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Ladbrokes Coral back in the black with pre-tax profits of nearly £7m


Euros qualification boosted profits at Northwest Bookmakers

Euros qualification boosted profits at Northwest Bookmakers

Euros qualification boosted profits at Northwest Bookmakers

The Northern Ireland arm of bookmaker Ladbrokes Coral has returned to the black with pre-tax profits of £6.7m, a year after losses of nearly £36m.

Northwest Bookmakers, a subsidiary of parent Ladbrokes Coral plc, saw its profits slump in the year to December 2014.

It said the latest, healthy profits figure was due to an absence of any exceptional losses in the year to December 2015.

Ladbrokes operates more than 30 shops across Northern Ireland, with around a dozen each in Londonderry and Belfast.

Last year, Northwest Bookmakers' turnover fell from £23.1m to £22.4m.

Its average take slip was £8.60, up from £8.40.

The company employed 354 people during 2015, compared to 386 a year before.

The previous profits slump was down to an impairment charge of £44m.

The directors said the results were vulnerable to the general economic climate in Northern Ireland. Economic, consumer and environmental factors were all issues which could reduce disposable income for spending on betting, the explained.

But a company's report filed on December 1 made no reference to any risks posed by the Brexit result.

The firm's strategic report said: "Revenue and operating results may vary significantly from period to period.

"Customer betting patterns, particularly those who bet large stakes, the outcome of individual events or a prolonged period of good or bad results could have a material effect on results.

"Cancellation or curtailment of high-profile sporting events due to adverse weather conditions can impact the company's results."

Last year saw punters place bets on sporting outcomes such as Northern Ireland qualifying for this year's European Championships.

Sporting fans may also have taken a flutter on the Wimbledon Championships, as well as rugby union - including the World Cup - and traditional horse racing fixtures such as the Grand National.

Ladbrokes expanded in Northern Ireland in 2008 when it acquired the Eastwoods chain, while Paddy Power entered the market here when it bought McGranaghans the same year.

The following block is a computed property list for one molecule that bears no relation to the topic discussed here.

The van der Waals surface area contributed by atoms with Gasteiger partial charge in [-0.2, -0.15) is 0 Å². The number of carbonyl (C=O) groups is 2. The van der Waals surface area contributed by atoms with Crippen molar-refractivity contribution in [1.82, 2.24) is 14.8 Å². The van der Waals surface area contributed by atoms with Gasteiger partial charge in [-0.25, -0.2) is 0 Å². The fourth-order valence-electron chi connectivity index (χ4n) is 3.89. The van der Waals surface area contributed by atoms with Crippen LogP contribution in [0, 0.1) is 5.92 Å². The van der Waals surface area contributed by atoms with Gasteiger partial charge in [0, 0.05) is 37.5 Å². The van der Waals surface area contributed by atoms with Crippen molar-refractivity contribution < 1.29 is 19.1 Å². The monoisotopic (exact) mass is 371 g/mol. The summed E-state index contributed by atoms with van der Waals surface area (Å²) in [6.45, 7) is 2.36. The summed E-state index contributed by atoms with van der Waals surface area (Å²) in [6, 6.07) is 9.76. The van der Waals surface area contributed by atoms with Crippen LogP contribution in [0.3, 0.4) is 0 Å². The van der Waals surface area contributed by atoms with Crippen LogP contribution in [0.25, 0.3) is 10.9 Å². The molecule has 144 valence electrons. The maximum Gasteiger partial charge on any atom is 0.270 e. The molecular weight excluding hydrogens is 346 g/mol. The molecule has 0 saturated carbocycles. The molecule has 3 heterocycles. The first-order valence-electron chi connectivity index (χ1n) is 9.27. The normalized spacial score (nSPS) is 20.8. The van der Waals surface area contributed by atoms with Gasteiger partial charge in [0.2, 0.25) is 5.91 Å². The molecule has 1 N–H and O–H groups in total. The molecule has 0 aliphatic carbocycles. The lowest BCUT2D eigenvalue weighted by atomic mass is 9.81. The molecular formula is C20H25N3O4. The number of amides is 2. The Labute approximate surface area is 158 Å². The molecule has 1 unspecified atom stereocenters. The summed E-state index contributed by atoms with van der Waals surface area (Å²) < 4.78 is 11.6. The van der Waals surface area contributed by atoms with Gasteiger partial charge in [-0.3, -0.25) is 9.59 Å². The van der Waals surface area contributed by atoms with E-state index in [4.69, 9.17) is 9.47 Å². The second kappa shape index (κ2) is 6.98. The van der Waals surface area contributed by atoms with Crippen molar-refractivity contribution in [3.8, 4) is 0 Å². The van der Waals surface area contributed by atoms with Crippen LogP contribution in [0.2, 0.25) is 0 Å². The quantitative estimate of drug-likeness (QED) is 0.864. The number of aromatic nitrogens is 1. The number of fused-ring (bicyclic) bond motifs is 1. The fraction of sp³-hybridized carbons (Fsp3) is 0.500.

In July last year, Ladbrokes plc announced plans to merge with some of it business within the Gala Coral Group, though the merger was not completed until last month.

Earlier this year, William Hill rejected a takeover offer from Rank Group and 888, saying that the duo's proposal for a £3.6bn three-way merger "substantially undervalues" the high street bookmaker.

Willstan, the Northern Ireland-registered company that runs William Hill betting shops here, made pre-tax profits of £1.98m during 2015, a slight fall from £2.09m the year before.

Turnover was down from £11.9m to £11.3m.

In a strategic report with its accounts, filed in September, the company explained that profit movements had been hit by the impact of sporting results and an increase in machine games duty from March 1.

Willstan said results had also been affected by the lack of a tournament on a par with 2014's World Cup, which had buoyed the previous year's performance.

Earlier this year, Irish bookmaker BoyleSports said it wanted to acquire a set of around 300 Ladbrokes and Coral shops which were to be off-loaded by the chains as a condition of their merger imposed by the Competition and Markets Authority (CMA).

But ultimately the CMA gave UK market rivals Betfred and Stan James the go-ahead to acquire the shops.

BoyleSports, which is led by Co Armagh man John Boyle, said it would be communicating its concerns over the decision to the CMA.

Paddy Power also merged with Betfair earlier this year.

Belfast Telegraph